If you run a business that is dependent on Government Corporate Welfare and still can’t make a profit without paying your workers less than a living wage but other companies still offer lower prices a living wage and better healthcare.
Then you are to STUPID to run a business.
The first charge I make is that Walmart is dependent on Corporate Welfare.
According to the Winning Words Project, who studied Wal-Mart’s effect on the economy, Wal-Mart’s very existence has been a net loss for communities. Consider what they found.
• Wal-Mart’s intentionally low wages force employees to need approximately $420,000 per year, per store, totalling $2.66 BILLION annually in Food Stamps and other taxpayer assistance…to survive.
• Wal-Mart’s intentionally low wages and lack of covered benefits cost taxpayers over $1.02 BILLION a year in healthcare costs.
• Wal-Mart’s intentionally low wages cost taxpayers as much as $225 MILLION in free and reduced price lunches for school-age children.
• Wal-Mart’s intentionally low wages cost taxpayers over $780 MILLION in tax deductions for low-income families.
$2.66 billion in food stamps and tax benefits plus $1.02 billion in healthcare costs, plus $225 million in free school lunches and $780 million in tax deductions a year which comes to a total of $ 4.685 billion dollars a year comes out of Our Pockets!
Any idiot can make a profit and undercut the competition in prices with a $4.685 Billion a year Tax Payer funded cash advantage.
Just how the Hell can Costco make more money than Sam’s Club ( Sam’s Club is owned by Walmart ) per square foot of retail space and have lower labor costs when Costco pays its workers $17 dollars an hour? Just what in hell is Walmart doing wrong?
1 ) a lower operating margin
Costco keeps around a 3% operating margin, which means for every dollar in sales they get 3 cents of profit before things like interest and taxes.
Wal-mart’s operating margin is around 6%, and Target’s is almost 8%.
t’s is almost 8%.
If prices are low enough you can sell more product. Sell enough product and you can pay your workers more give them better healthcare and not have your workers on welfare.
2) In addition, don’t advertise – that saves 2 percent a year in costs
3) Mr. Sinegal’s elbows can be sharp as well. As most suppliers well know, his gruff charm is not what lets him sell goods at rock-bottom prices – it’s his fearsome toughness, which he rarely shows in public. He often warns suppliers not to offer other retailers lower prices than Costco gets.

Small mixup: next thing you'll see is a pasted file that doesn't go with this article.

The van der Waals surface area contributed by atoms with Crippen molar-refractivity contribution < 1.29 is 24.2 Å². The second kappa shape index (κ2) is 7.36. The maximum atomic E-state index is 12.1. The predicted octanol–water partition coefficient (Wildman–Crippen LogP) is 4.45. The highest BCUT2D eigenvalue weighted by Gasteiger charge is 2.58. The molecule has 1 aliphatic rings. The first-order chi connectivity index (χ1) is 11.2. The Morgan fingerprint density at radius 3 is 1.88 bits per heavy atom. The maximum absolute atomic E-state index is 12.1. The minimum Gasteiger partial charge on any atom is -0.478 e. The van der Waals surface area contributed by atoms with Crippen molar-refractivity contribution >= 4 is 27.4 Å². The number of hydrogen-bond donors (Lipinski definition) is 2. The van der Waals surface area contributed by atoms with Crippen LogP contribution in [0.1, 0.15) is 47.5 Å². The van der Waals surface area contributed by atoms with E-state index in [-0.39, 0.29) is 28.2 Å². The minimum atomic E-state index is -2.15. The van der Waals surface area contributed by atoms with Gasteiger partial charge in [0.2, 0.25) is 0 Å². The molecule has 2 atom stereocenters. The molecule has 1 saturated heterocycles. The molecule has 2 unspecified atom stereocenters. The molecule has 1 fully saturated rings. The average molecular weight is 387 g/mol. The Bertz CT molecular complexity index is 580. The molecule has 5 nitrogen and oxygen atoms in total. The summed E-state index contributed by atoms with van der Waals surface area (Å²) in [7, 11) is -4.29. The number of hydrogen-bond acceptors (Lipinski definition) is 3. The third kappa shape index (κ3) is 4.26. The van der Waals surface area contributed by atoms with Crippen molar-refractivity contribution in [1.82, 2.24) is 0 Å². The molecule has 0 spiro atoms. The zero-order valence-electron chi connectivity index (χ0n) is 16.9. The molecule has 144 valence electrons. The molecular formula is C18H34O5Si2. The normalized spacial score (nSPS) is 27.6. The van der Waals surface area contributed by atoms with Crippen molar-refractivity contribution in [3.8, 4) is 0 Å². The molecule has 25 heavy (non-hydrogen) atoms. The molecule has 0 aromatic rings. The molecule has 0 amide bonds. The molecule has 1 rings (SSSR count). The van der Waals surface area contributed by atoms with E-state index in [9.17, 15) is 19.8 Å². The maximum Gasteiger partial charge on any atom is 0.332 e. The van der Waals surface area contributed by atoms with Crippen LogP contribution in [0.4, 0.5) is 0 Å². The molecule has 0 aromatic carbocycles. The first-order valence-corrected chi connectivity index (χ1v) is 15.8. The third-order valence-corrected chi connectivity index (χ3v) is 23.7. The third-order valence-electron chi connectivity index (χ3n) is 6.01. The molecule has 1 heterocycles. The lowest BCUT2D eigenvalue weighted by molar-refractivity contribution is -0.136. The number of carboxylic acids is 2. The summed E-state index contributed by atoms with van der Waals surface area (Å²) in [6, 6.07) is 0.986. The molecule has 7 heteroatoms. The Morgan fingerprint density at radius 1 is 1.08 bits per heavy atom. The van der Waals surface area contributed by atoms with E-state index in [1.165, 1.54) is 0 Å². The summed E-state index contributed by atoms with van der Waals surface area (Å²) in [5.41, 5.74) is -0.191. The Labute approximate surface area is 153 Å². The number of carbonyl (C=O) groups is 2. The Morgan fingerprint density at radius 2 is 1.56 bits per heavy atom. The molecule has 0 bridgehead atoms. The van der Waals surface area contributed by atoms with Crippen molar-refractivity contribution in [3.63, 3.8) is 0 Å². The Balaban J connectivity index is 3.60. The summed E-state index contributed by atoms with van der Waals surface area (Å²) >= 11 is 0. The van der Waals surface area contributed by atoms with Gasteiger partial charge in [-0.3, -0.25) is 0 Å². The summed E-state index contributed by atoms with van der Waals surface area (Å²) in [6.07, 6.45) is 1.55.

When a frozen-food supplier mistakenly sent Costco an invoice meant for Wal-Mart, he discovered that Wal-Mart was getting a better price. “We have not brought that supplier back,”
4) A typical Costco store stocks 4,000 types of items, including perhaps just four toothpaste brands, while a Wal-Mart typically stocks more than 100,000 types of items and may carry 60 sizes and brands of toothpastes. Narrowing the number of options increases the sales volume of each, allowing Costco to squeeze deeper and deeper bulk discounts from suppliers.
Costco’s practices are clearly more expensive, but they have an offsetting cost-containment effect: Turnover is unusually low, at 17% overall and just 6% after one year’s employment. In contrast, turnover at Wal-Mart is 44% a year’close to the industry average. In skilled and semi-skilled jobs, the fully loaded cost of replacing a worker who leaves (excluding lost productivity) is typically 1.5 to 2.5 times the worker’s annual salary. To be conservative, let’s assume that the total cost of replacing an hourly employee at Costco or Sam’s Club is only 60% of his or her annual salary. If a Costco employee quits, the cost of replacing him or her is therefore $21,216. If a Sam’s Club employee leaves, the cost is $12,617. At first glance, it may seem that the low-wage approach at Sam’s Club would result in lower turnover costs. But if its turnover rate is the same as Wal-Mart’s, Sam’s Club loses more than twice as many people as Costco does: 44% versus 17%. By this calculation, the total annual cost to Costco of employee churn is $244 million, whereas the total annual cost to Sam’s Club is $612 million. That’s $5,274 per Sam’s Club employee, versus $3,628 per Costco employee.
5) Shrinkage/Employee theft
For example, it had extremely low employee shrinkage. While the industry average was somewhere between 2 and 4 percent, Costco’s was less than 0.02 percent. Managers believed that their good wages and benefits were the reason that employee theft was so low.
Conclusion Costco saves 2% from not advertising I thought the whole point of advertising was to make money but it seems Costco makes more money giving ad dollars to consumers as lower prices. If we assume Walmart is at the low end of the retail industry employee theft costs at 2% and Costco is at an amazing .02% then Costco has a 1.8% cost advantage add the 2% from no advertising savings and you get 3.8% savings.
Does anyone know how to calculate
the total annual cost to Costco of employee churn is $244 million, whereas the total annual cost to Sam’s Club is $612 million. That’s $5,274 per Sam’s Club employee, versus $3,628 per Costco employee.
Employee turnover costs as a percent of sales?
I do not have any idea how to calculate Costco offering fewer brands of goods to get cheaper bulk discounts than Walmart.
But still you get the idea paying employees more cuts down on employee theft and lets you hire the best job applicants. Advertising is a waste of money if you got the cheapest prices and very good quality goods. Cheap prices and quality goods improve sales so much you can afford to pay your workers well and give them great healthcare.
We should Nationalize Walmart give all their stores to Costco and save the tax payer $4.685 Billion a year. Walmart stock holders should not be compensated for the loss of their stock they got their cash from the tax payer for decades.